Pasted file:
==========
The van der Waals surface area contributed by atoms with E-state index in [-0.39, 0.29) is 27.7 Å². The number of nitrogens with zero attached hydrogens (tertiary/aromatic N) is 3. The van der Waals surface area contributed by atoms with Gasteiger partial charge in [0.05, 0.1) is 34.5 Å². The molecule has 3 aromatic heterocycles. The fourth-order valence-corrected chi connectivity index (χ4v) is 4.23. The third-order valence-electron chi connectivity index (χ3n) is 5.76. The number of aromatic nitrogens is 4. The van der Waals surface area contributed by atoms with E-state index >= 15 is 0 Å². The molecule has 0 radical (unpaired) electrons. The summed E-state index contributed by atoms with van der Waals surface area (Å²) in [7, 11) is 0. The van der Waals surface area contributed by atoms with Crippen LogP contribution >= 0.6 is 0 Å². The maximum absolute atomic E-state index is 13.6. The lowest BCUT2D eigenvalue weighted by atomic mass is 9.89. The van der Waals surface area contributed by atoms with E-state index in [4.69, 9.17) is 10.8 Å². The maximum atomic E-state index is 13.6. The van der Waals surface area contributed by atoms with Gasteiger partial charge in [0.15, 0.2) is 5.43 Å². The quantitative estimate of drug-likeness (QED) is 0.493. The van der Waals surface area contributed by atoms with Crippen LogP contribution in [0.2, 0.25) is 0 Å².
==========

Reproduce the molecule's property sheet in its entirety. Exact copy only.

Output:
The van der Waals surface area contributed by atoms with E-state index in [-0.39, 0.29) is 27.7 Å². The number of nitrogens with zero attached hydrogens (tertiary/aromatic N) is 3. The van der Waals surface area contributed by atoms with Gasteiger partial charge in [0.05, 0.1) is 34.5 Å². The molecule has 3 aromatic heterocycles. The fourth-order valence-corrected chi connectivity index (χ4v) is 4.23. The third-order valence-electron chi connectivity index (χ3n) is 5.76. The number of aromatic nitrogens is 4. The van der Waals surface area contributed by atoms with E-state index >= 15 is 0 Å². The molecule has 0 radical (unpaired) electrons. The summed E-state index contributed by atoms with van der Waals surface area (Å²) in [7, 11) is 0. The van der Waals surface area contributed by atoms with Crippen LogP contribution >= 0.6 is 0 Å². The maximum absolute atomic E-state index is 13.6. The lowest BCUT2D eigenvalue weighted by atomic mass is 9.89. The van der Waals surface area contributed by atoms with E-state index in [4.69, 9.17) is 10.8 Å². The maximum atomic E-state index is 13.6. The van der Waals surface area contributed by atoms with Gasteiger partial charge in [0.15, 0.2) is 5.43 Å². The quantitative estimate of drug-likeness (QED) is 0.493. The van der Waals surface area contributed by atoms with Crippen LogP contribution in [0.2, 0.25) is 0 Å².